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Tremec T45RS 5 speed swap questions

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  • Henry Votel
    replied
    Yeah Bob. Atta Boy!

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  • BShaw
    replied
    Thanks and appreciation to DustyBob Wagner I have a GT Hawk clutch operating shaft and can now proceed. Made some progress today and the pics that follow show how the clutch connection is going.

    Below is a pic showing the new GT Hawk clutch operating shaft along with my original 60 Hawk's shaft. The new shaft is shorter yet the offset inside lever places it in the same plane as the original.



    Below is my original shaft end bracket. Per DustyBob's own conversion, I will remove the end from the rest of the bracket.



    Below is the end piece after the rivets were ground off to allow a new bracket to be fabricated and attached to it.



    Below shows the two transmission mounting points I will use for a new shaft-end mounting bracket. I am holding the shaft end piece roughly in place for reference.



    Below shows the cardboard mounting bracket I first made for test-fit and measurements along with the steel bracket made as a result. This is just tack welded by me and will be finish welded by a friend who actually knows how to weld stuff that needs to stay welded. Once welded (and prettied up a bit) I will mark and drill all the bolt holes and assemble it.



    Below is the new mount being held up for a test fit. I see no reason why this won't work out fine.



    Also, I will be using the rear mount on the transmission. When I notched and strengthened the batwing crossmember the bracing I added had a vertical lip that I aligned with the rear tranny mount as seen in the photo below.



    Below is the rear mount bracket I fabbed. Like the clutch shaft bracket, it is just tacked and will be properly welded by my friend.



    Below is the new rear trans mount and bracket held in place.



    Next step: I have a ton of things to get done but I think I can go ahead and measure for the drive shaft and get that shortened and balanced.

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  • BShaw
    replied
    Thanks to one of the forum folks it looks like I will soon have the parts I'll need. Again, I will try to remember to take pics.

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  • WCP
    replied
    Bob, that offset lever looked a bit similar to an unidentified part in a box of clutch parts, but when I checked, the offset is reversed. That part is an "outer release shaft lever" #0203-28 in the 59-64 parts book. Possibly the one pictured was for a right hand drive car. It appears to have been slipped over the shaft and welded in position. It may be my imagination but there seems to be a hole at the top outer edge, that would be for a fastening pin. For reference, the center to centre measurement or lever radius is 2.75". The offset is about 7/8" laterally. It looks like the one in the picture has been tightened up (sharper bends).
    I recently sold a complete clutch lever setup for a GT Hawk, but I think all the parts were there. Maybe this was a spare, or for something else. The box also contains a lever/tube with grease fitting setup that is a mystery to me - possibly for a light truck. It's similar to what was on my mid 70's Jeep Cherokee.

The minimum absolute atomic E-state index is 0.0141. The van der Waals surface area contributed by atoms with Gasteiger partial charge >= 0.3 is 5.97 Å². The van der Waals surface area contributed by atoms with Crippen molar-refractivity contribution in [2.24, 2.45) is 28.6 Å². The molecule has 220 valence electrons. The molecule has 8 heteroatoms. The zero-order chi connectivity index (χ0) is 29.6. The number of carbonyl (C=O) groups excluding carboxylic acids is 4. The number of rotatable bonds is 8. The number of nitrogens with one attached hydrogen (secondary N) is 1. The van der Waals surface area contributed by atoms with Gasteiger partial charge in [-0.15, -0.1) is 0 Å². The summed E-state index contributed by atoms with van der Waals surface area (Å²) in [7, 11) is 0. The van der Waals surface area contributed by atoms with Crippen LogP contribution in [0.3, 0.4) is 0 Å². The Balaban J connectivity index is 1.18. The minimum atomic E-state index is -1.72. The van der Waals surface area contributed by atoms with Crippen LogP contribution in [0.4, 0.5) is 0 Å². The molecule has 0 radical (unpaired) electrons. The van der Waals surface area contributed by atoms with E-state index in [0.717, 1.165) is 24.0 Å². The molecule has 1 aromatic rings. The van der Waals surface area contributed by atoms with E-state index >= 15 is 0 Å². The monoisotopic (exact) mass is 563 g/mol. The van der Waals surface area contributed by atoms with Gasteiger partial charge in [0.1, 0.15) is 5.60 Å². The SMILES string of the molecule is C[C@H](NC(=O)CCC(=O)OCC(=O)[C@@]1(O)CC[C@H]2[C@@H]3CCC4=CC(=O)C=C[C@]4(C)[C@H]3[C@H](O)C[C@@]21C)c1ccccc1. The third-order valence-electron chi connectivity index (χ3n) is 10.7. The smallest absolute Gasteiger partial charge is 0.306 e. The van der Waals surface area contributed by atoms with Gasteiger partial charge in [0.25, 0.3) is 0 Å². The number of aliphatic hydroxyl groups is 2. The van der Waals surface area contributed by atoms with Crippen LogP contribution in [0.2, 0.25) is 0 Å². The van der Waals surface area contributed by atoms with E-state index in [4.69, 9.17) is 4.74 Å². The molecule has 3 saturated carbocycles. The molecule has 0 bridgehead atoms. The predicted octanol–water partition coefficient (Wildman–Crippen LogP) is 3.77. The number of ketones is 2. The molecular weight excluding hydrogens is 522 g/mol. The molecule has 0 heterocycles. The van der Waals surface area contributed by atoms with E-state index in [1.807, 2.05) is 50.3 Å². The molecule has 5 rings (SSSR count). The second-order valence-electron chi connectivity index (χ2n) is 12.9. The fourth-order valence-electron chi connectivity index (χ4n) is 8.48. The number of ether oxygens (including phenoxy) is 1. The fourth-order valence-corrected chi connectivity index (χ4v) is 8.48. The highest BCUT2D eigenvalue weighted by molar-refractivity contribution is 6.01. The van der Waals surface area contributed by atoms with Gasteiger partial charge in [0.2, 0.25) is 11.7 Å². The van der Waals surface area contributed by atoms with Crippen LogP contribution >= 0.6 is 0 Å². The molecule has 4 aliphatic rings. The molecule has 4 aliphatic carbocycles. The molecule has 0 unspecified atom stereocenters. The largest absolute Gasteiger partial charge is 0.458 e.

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  • BShaw
    replied
    Originally posted by junior View Post
    I'm thinking this is the route I would take, only thing that I would change from this set up is to triangulate the pin that the shaft fits onto by connecting it to a second spot such as another bellhousing bolt...this would stop the pin from wanting to swivel or walk around on that single bolt, but perhaps I'm just over-thinking the solution here. Shortening the shaft and fabbing another lever should not present too much of a problem, just keep the same centerline distances as the stock stude lever and all should be good. Seems the least amount of trouble to go this route, and you know the stock geometry will be intact and the clutch operation should be just like stock. Hope this works. Junior
    Yes, that sure looks like my best option. i agree that a better multi-point bracket would be better. Once i get the shaft shortened and with an offset lever, I think there will be enough clearance to use the original end support pin/bracket but with the bracket part modified to either span the two bottom trans bolts or one bottom bolt and one on the trans side (there is an ear there that can be used).

    Thanks all for the suggestions. I will post some photos when I get the linkage fabbed up.

    Oh, if anyone does have a hawk clutch operating shaft to sell me please PM me. I'd like to have an extra before I start cutting and to use for comparison to ensure I don't screw up the correct geometry.

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  • junior
    replied
    I'm thinking this is the route I would take, only thing that I would change from this set up is to triangulate the pin that the shaft fits onto by connecting it to a second spot such as another bellhousing bolt...this would stop the pin from wanting to swivel or walk around on that single bolt, but perhaps I'm just over-thinking the solution here. Shortening the shaft and fabbing another lever should not present too much of a problem, just keep the same centerline distances as the stock stude lever and all should be good. Seems the least amount of trouble to go this route, and you know the stock geometry will be intact and the clutch operation should be just like stock. Hope this works. Junior